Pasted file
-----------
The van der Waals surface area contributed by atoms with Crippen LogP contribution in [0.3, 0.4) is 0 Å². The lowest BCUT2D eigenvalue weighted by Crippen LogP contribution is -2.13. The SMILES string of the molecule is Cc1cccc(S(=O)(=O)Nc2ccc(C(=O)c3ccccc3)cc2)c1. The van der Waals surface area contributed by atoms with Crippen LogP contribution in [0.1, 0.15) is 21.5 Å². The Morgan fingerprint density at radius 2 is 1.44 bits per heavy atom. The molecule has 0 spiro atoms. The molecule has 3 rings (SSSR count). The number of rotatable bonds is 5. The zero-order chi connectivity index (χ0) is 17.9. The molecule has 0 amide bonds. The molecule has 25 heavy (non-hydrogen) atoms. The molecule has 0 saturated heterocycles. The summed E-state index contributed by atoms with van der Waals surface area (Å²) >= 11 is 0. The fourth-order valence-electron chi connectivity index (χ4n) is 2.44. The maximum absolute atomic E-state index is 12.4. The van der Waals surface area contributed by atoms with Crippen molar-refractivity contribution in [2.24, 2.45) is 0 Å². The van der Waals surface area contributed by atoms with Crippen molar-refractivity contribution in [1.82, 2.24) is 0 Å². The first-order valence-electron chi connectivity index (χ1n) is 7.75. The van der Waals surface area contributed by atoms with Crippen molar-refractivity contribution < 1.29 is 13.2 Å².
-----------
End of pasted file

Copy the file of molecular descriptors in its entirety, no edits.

The van der Waals surface area contributed by atoms with Crippen LogP contribution in [0.3, 0.4) is 0 Å². The lowest BCUT2D eigenvalue weighted by Crippen LogP contribution is -2.13. The SMILES string of the molecule is Cc1cccc(S(=O)(=O)Nc2ccc(C(=O)c3ccccc3)cc2)c1. The van der Waals surface area contributed by atoms with Crippen LogP contribution in [0.1, 0.15) is 21.5 Å². The Morgan fingerprint density at radius 2 is 1.44 bits per heavy atom. The molecule has 0 spiro atoms. The molecule has 3 rings (SSSR count). The number of rotatable bonds is 5. The zero-order chi connectivity index (χ0) is 17.9. The molecule has 0 amide bonds. The molecule has 25 heavy (non-hydrogen) atoms. The molecule has 0 saturated heterocycles. The summed E-state index contributed by atoms with van der Waals surface area (Å²) >= 11 is 0. The fourth-order valence-electron chi connectivity index (χ4n) is 2.44. The maximum absolute atomic E-state index is 12.4. The van der Waals surface area contributed by atoms with Crippen molar-refractivity contribution in [2.24, 2.45) is 0 Å². The van der Waals surface area contributed by atoms with Crippen molar-refractivity contribution in [1.82, 2.24) is 0 Å². The first-order valence-electron chi connectivity index (χ1n) is 7.75. The van der Waals surface area contributed by atoms with Crippen molar-refractivity contribution < 1.29 is 13.2 Å².